Research shines ray of light on stopping epilepsy in the womb
Scientists at the University of Manchester believe they have shown for the first time that it may be possible to stop epilepsy in its tracks if it is treated early enough in the womb.
They believe they have found answer to the early prevention of epilepsy – in the tiny nervous systems of fruit flies.
The revolutionary new approach has been pioneered by two scientists at the University of Manchester with the use of light.
Professor Richard Baines and Dr Carlo Giachello used a genetically-altered fruit fly to show that when nervous system activity is suppressed by shining yellow light through its embryo, it will not go on to develop symptoms of the disease when it gets older.
Though the procedure has only been used on flies, the team believe the Medical Research Council funded research for the first time proves that the development of epilepsy can be stopped in its tracks if treated early enough.
The technique would not be applicable in individuals who already have epilepsy.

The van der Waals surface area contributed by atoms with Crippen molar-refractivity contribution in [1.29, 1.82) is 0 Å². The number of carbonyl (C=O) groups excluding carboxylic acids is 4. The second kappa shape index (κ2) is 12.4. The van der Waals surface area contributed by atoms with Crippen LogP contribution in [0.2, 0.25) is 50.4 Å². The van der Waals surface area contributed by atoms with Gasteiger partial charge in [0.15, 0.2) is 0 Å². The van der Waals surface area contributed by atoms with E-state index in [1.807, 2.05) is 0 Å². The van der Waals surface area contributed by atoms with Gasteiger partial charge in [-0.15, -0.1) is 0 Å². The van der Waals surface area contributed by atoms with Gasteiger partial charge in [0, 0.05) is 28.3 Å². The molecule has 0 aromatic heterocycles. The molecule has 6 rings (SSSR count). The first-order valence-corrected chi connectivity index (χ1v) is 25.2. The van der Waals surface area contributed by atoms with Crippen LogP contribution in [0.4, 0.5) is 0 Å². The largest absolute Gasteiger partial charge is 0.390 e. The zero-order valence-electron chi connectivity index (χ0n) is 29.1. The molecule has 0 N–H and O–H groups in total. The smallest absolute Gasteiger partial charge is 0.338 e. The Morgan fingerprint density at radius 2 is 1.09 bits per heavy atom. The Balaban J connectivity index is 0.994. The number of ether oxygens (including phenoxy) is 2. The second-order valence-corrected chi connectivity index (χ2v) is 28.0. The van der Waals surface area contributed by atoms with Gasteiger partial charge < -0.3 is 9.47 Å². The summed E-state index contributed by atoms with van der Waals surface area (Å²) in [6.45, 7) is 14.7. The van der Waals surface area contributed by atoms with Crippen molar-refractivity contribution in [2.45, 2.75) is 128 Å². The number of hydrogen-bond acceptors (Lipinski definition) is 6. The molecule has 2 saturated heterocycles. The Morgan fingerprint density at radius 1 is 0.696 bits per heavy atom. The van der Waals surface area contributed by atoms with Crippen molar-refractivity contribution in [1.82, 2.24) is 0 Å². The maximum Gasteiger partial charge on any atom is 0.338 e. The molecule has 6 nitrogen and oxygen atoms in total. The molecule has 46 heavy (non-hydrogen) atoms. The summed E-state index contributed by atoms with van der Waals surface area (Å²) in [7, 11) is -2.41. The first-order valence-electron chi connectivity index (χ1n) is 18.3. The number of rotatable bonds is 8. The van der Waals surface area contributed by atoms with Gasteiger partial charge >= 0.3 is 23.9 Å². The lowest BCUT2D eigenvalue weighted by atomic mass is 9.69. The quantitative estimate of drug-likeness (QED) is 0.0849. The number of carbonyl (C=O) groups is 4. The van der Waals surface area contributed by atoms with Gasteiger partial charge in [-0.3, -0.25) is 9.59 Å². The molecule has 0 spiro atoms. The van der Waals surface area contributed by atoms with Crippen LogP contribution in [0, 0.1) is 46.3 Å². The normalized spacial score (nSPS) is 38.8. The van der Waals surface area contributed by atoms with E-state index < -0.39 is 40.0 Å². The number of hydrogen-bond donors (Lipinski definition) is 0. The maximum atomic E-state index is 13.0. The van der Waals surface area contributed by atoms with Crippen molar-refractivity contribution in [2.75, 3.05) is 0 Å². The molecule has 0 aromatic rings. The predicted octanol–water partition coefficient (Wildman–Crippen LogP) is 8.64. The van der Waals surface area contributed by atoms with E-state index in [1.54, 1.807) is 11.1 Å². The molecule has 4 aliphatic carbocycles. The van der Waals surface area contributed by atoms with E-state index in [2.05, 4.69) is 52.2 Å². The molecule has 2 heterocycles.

The revolutionary new approach was developed and tested over three years. The research team explained that for people whose epilepsy is caused by a gene mutation, there is a period in the disease’s development called the epileptogenic process. Scientists have already discovered that starting treatment with antiepileptic drugs during this period can delay the inevitable onset of seizures.
However, this new procedure seems to permanently prevent seizures in fruit flies.
Professor Baines said: “We’re excited by this discovery which we believe is proof of principle and a milestone in the way we understand epilepsy – though clearly more research is needed in mammals.
“But if these findings are taken to their logical conclusion, then we might envisage the possibility of being able to treat individuals at an early enough stage so they do not go on to develop the symptoms of epilepsy.
“After all, amazing though it might seem, the underlying biology of the central nervous system is the same in humans as it is in flies.”
Epilepsy Society has cautiously welcomed the latest study but stressed that there was a long way to go.
The charity’s medical director Professor Ley Sander said: “This is exciting news from the researchers at the University of Manchester and their findings certainly hold promise for the future. Being able to switch off epilepsy at the embryonic stage would be a huge step forward but I feel this is still many years away.
“I shall look forward to future developments with their research, particularly when they move from fruit flies to mammals.”